Citation: de Araújo Lobo JM, Mores CN, Bausch DG, Christofferson RC (2016) Short Report: Serological Evidence of Under-Reported Dengue Circulation in Sierra Leone. PLoS Negl Trop Dis 10(4): e0004613. doi:10.1371/journal.pntd.0004613
Editor: Bryson A. Ndenga, Kenya Medical Research Institute, KENYA
Received: January 13, 2016; Accepted: March 15, 2016; Published: April 26, 2016
Copyright: © 2016 de Araújo Lobo et al. This is an open access article distributed under the terms of the Creative Commons Attribution License, which permits unrestricted use, distribution, and reproduction in any medium, provided the original author and source are credited.
Data Availability: All relevant data are within the paper and its Supporting Information file.
Funding: This work was supported by the National Institutes of Health P20GM103458, Tulane University School of Public Health and Tropical Medicine, and South Louisiana Institute for Infectious Disease Research sponsored by the Louisiana Board of Regents. The funders had no role in study design, data collection and analysis, decision to publish, or preparation of the manuscript.
Competing interests: The authors have declared that no competing interest exists.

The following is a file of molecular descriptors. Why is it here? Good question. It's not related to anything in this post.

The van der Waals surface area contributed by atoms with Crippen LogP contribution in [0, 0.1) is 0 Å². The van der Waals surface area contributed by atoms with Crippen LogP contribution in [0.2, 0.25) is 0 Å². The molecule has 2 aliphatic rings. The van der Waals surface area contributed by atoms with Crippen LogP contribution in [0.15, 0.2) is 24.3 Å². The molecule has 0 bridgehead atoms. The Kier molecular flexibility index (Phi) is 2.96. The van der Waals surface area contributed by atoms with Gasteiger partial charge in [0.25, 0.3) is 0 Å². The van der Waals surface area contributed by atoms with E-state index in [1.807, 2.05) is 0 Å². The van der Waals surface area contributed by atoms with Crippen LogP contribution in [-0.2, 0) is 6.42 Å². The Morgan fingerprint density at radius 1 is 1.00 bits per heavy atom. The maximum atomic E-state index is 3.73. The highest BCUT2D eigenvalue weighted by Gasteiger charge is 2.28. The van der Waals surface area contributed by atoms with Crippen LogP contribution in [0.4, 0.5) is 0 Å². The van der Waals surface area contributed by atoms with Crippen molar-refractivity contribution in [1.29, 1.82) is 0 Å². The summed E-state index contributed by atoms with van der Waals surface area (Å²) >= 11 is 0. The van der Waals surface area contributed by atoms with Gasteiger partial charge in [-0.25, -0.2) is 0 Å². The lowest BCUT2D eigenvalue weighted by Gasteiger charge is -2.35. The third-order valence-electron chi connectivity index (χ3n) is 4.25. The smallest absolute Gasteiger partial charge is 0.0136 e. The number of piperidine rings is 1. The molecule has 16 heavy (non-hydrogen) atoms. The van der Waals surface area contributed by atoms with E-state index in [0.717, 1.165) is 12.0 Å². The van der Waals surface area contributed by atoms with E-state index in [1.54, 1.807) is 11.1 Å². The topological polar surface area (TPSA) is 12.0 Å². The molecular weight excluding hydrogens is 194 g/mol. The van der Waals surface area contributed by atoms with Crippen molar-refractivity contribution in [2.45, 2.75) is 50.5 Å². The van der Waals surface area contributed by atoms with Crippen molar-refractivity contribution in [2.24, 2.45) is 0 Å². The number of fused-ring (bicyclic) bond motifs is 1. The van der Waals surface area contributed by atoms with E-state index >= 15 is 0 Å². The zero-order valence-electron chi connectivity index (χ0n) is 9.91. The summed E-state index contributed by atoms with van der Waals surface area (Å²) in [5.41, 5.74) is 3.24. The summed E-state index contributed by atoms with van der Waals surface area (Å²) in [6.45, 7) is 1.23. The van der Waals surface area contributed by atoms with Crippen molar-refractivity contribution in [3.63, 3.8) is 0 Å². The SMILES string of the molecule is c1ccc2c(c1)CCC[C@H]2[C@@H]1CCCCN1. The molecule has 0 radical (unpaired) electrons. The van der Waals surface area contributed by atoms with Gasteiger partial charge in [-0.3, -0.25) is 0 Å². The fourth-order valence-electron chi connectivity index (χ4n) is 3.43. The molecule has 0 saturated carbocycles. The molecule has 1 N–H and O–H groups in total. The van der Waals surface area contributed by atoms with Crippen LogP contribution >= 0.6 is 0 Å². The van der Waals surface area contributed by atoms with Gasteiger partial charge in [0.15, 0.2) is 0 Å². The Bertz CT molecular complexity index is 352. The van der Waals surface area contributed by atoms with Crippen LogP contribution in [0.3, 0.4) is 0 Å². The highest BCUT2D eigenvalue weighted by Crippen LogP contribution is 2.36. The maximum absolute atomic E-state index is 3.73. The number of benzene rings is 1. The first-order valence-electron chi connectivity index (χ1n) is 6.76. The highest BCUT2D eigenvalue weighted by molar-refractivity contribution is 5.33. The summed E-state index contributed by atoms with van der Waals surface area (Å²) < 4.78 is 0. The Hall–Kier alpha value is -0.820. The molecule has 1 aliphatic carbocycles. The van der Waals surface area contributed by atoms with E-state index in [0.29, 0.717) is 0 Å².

Over the last few decades, there has been a worldwide re-emergence of arthropod-borne viral pathogens (arboviruses), particularly those transmitted by mosquitoes of which many are of the genus Flavivirus [1–4]. Despite the public health importance, the geographic range of the pathogens and their relative impact, the epidemiological characteristics linked to the arbovirus infection are poorly defined in many regions of the world, particularly in West Africa.
Due to the overlapping symptomology of dengue (DENV) and other endemic diseases (malaria, Lassa fever, e.g.), dengue is likely under diagnosed in the region. To explore the potential of DENV to be an etiological agent of fevers of unknown origin in Sierra Leone, we performed serological testing of blood samples using the plaque reduction neutralization (PRNT) assay which assesses the serum neutralization capability to a viral pathogen [6, 7].
Materials and Methods